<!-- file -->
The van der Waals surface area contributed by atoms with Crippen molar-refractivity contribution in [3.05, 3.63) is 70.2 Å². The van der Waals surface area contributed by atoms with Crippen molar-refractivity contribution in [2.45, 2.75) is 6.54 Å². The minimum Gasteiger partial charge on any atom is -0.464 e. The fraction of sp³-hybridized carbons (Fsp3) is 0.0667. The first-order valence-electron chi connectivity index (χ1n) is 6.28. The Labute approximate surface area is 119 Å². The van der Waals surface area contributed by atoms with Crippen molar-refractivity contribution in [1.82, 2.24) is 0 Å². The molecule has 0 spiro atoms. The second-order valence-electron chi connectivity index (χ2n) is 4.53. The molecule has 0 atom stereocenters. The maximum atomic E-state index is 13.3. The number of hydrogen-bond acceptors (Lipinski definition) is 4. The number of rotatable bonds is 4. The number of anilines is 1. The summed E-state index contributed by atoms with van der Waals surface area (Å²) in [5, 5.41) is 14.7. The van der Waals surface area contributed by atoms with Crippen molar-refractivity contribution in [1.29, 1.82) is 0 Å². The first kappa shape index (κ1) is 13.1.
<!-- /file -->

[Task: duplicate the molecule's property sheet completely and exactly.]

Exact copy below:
The van der Waals surface area contributed by atoms with Crippen molar-refractivity contribution in [3.05, 3.63) is 70.2 Å². The van der Waals surface area contributed by atoms with Crippen molar-refractivity contribution in [2.45, 2.75) is 6.54 Å². The minimum Gasteiger partial charge on any atom is -0.464 e. The fraction of sp³-hybridized carbons (Fsp3) is 0.0667. The first-order valence-electron chi connectivity index (χ1n) is 6.28. The Labute approximate surface area is 119 Å². The van der Waals surface area contributed by atoms with Crippen molar-refractivity contribution in [1.82, 2.24) is 0 Å². The molecule has 0 spiro atoms. The second-order valence-electron chi connectivity index (χ2n) is 4.53. The molecule has 0 atom stereocenters. The maximum atomic E-state index is 13.3. The number of hydrogen-bond acceptors (Lipinski definition) is 4. The number of rotatable bonds is 4. The number of anilines is 1. The summed E-state index contributed by atoms with van der Waals surface area (Å²) in [5, 5.41) is 14.7. The van der Waals surface area contributed by atoms with Crippen molar-refractivity contribution in [1.29, 1.82) is 0 Å². The first kappa shape index (κ1) is 13.1.